Venture Capital diligence varies from firm to firm, a fact that frustrates founders seeking investments.
Making it worse are those urban legends of founders meeting an investor in a parking lot . . . and getting a million-dollar check after a twenty-minute conversation. If only it went that way . . . and if it did, that wasn’t so much an investment as a gamble.
Compounding the frustrations for founders, VC firm diligence also varies from stage to stage. The diligence process that supports an investment in a startup without customers (very early stage) is quite different than the diligence process a VC firm would use for a company north of $20 million in recurring revenue. That said, here are highlights from Valor’s venture capital diligence process to help you get a mental template of what you could expect from us. We are sharing this because we believe it’s just as important for you to diligence your first institutional investor as it is for us to diligence you.
The start of our investment process is sourcing. We know you can’t invest in the cream of the crop if you aren’t seeing a large section of the crop. So if you’re a founder, ask yourself how VC firms are going to find you? What’s your strategy to attract a great VC firm at the sourcing stage? It’s literally the first step in diligence. If we do this wrong—founders and VCs—we end up with bad matching. One of the things we do is benchmark our pipeline at regular intervals to make sure what we’re seeing is in line with what the market reports.
Our next step is qualification. Each fund will have its own qualifications. For us, those that are too early for us (pre revenue, pre product, just one big customer, etc.) go into a nurture bucket in Mailchimp for a drip feed of invitations to events, blog posts for founders, and a quarterly followup from an analyst outbound call.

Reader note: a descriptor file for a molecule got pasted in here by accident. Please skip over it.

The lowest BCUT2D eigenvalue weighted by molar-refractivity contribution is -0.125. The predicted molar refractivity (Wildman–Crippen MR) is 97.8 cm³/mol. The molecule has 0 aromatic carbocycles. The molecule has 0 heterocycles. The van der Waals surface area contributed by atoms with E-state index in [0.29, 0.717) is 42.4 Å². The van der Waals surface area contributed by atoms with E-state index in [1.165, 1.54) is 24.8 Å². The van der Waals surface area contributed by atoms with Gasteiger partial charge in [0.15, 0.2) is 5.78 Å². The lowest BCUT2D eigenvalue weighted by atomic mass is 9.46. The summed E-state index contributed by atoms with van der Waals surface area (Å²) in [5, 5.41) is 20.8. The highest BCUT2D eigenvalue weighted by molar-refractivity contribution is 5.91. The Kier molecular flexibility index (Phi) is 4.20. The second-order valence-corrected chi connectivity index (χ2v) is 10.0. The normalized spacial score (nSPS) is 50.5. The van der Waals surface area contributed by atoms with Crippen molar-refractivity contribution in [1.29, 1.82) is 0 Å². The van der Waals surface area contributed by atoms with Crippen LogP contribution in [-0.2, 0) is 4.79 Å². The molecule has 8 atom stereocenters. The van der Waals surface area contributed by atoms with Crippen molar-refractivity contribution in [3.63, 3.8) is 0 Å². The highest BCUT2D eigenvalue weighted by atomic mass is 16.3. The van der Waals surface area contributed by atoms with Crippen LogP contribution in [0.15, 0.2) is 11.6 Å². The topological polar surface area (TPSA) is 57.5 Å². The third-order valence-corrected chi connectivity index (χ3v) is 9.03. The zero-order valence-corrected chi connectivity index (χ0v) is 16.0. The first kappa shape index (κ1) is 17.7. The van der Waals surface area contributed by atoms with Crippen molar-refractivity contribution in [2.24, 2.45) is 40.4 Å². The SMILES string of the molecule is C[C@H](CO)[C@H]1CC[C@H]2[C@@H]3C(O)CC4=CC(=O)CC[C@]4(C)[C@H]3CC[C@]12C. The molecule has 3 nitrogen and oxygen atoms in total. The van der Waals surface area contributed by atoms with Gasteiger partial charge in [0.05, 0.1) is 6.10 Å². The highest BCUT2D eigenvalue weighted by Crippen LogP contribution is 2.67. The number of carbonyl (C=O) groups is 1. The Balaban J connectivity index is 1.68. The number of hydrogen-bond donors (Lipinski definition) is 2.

Those that are qualified—which for us means they’re ready for their first institutional check, have growing revenue, eager current customers, and a software product that plays to our investment themes of financial inclusion—our analyst collects a certain amount of information on their traction and previous fundraising history. It’s actually a standard form we call the Investment Screener. (Filling this out is the fastest way to get in front of Valor’s investment team.)
If a startup hits our competitive benchmarks around growth, traction and funding, then the analyst sets up a meeting with the general partner. We try to do this at the company’s offices if possible, but we also welcome you to come out and see us at Atlanta Tech Park, our headquarters, where we work alongside over 80 entrepreneurs building the next big thing.
At that meeting, which is often in person but can also be on Zoom or by phone, we see if we can add value to that journey. We already know the numbers line up. We are aware how critical it is to build two-way trust with an entrepreneur. If we can add value through our platform and “add rocket fuel” to their journey, and have confidence in that journey from a business planning standpoint, we proceed to early diligence. This is probably what you mean when you think “investor diligence,” but actually, diligence does start at sourcing.
In early diligence we:
a. introduce the startup to potential customers in our
b. get feedback from our Innovation Council on the software
c. develop a list of comparable startups in the past, so we can see what the valuation, round size, and acquisition history is, and what the competitive landscape looks like.
d. provide the founder with some of our feedback on the company and how it could grow, usually from a sales and marketing lens, and see how they react. We are testing for coachability but also “productivity” of the dialog. If we share 5 good ideas, is one of them good enough for the founder to adopt? This helps us develop a conviction that we are the right firm for their first institutional round. In this way, diligence is a two-way street. We are under our own lens as well.